Downspout extensions, Splashblocks and Underground Trenching
Why is water management important?
Many people do not realize the power of water until it’s too late. As they say “water always wins” and water will usually go where it wants to go unless it is directed otherwise. Many times water can cause damage to your home even after it has been safely controlled by your gutters and downspouts. In many cases we find homes with the downspouts discharging directly next to the foundation, usually due to a downspout elbow falling off or simply because the original gutter installer didn’t know better. This water “pooling” effect next to the foundation can be a real problem, especially if the grade around the home is poor. This can lead to additional hydrostatic pressure on the foundation walls.
What is hydrostatic pressure?
Underground water creates what is known as hydrostatic pressure when it encounters a barrier such as a basement or foundation wall. During heavy rains the water table rises toward your basement which creates more hydrostatic pressure and can exert up to 500 lbs. per square inch against your home’s foundation. Over a period of time, this pressure can cause basement walls to bow or crack and lead to water in the basement, mold and a variety of other problems you don’t need. This has led to the lucrative industry of basement waterproofing which can run upwards of $10,000 or more to have installed. In most cases, this expense can be avoided if you catch it in time and invest in some outside water management options, including a functional and proper capacity gutter system, Gutter Helmet and an underground drainage system.
What are my options?
The best strategy is to get the water as far away from the foundation as possible. The first step and easiest way to do this is to add downspout extensions or “kickers” to help move the water away. This can easily be done by the homeowner by purchasing flexible tubing or extra downspout pipe and elbows and simply attaching it to your existing downspout. Our standard installation when installing new gutters is to extend the downspouts at least 4 feet from the home whenever possible. The farther the better, however many homeowners do not want to have downspout pipe laying across the grass because it is unsightly and can get in the way of mowing the lawn.
There are a couple solutions to help this problem. Some of our customers have us install a “hinge” on the end of the downspout so they can easily move it out of the way when doing yard work and then put it back in place when they are done. This is done by attaching velcro to the bottom of the downspout and top section of downspout it is attached to along the wall. Additionally, many homeowners have us install a plastic or concrete splashblock at the termination of the downspout. This can give the job a more finished look and is a good way of dispersing the water and directing it away from the home. These are all good solutions, but underground drainage is still the preferred option.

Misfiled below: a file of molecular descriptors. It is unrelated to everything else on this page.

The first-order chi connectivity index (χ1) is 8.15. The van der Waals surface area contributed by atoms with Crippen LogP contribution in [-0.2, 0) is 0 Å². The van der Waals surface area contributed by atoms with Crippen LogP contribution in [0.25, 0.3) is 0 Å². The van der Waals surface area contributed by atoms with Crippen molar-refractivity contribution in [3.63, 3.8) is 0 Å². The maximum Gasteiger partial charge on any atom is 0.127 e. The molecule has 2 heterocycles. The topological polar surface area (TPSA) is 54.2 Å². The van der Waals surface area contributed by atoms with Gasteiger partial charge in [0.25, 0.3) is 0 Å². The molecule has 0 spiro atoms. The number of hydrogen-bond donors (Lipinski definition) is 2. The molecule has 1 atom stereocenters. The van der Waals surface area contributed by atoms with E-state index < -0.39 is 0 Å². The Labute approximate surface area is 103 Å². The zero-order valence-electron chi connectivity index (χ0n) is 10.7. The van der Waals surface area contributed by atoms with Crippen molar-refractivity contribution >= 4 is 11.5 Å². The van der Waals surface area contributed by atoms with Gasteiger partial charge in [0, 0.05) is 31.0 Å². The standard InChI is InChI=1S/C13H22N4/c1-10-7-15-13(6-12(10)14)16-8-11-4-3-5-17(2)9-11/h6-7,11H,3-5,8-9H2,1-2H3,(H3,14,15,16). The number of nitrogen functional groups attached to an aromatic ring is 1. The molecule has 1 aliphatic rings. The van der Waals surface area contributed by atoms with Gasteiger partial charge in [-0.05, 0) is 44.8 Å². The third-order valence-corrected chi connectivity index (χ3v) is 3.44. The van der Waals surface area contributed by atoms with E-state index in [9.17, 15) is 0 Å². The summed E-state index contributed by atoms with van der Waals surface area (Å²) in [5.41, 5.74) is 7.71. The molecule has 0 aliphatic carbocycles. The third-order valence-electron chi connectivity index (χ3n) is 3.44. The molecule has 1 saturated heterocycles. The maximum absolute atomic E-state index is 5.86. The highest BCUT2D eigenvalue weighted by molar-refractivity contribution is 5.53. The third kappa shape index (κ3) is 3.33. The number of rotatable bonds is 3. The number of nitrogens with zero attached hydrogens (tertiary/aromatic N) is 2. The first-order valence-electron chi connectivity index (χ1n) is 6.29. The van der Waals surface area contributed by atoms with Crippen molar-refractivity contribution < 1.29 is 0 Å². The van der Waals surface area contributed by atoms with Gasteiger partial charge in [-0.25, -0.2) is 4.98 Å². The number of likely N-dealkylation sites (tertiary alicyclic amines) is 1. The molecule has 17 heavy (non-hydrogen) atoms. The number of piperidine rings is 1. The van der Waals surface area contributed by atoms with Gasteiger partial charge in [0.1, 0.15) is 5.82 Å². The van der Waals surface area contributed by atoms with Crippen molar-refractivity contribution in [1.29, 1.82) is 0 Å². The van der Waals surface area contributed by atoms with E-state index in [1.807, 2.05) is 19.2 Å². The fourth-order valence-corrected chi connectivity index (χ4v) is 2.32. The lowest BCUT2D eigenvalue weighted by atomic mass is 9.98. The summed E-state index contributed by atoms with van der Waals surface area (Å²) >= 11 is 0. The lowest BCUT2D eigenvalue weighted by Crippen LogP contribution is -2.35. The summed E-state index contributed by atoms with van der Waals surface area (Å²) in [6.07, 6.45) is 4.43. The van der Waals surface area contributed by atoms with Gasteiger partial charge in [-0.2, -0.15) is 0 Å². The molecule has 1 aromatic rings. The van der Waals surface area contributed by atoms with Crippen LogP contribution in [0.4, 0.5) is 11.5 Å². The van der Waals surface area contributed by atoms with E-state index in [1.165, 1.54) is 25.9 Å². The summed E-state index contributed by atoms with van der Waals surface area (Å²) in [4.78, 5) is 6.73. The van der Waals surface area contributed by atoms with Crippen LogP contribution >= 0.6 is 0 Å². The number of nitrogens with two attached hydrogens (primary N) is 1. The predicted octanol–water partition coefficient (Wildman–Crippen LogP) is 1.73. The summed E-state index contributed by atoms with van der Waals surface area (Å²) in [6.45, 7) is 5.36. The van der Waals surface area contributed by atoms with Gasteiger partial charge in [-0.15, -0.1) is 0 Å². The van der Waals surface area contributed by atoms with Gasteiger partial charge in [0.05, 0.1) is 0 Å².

How is underground drainage installed?
The installation of underground drainage is not usually cheap or easy – and sometimes not even possible – but is definitely the best long-term approach to directing rainwater away from the foundation. The piping used is usually 4″ in diameter and may be solid or corrugated. When a property has a good slope away from the home the end of the underground tile may simply be terminated and capped, however in situations without proper slope a “pop-up” drain may be needed to allow the water to exit in the middle of the lawn.
There are two main ways this drainage is installed, either by hand digging or using a commercial trenching machine. There are a number of considerations which must be made concerning undergound power lines or sprinkler systems as well as cement or brick paver walk ways which will determine how the trench will be dug. Every situation is different, but in general the goal is to safely take the water as far away as possible. This can sometimes be a challenge, especially when neighbors are involved. For these reasons, we strongly recommend to our customers that when building a new home, these drain lines should be part of the building process as they will definitely be worth the investment in the long run. It is simply much more complicated to put them in “after the fact”. If you would like a professional opinion of your home’s drainage system, we offer a no obligation appointment with an Atlas professional.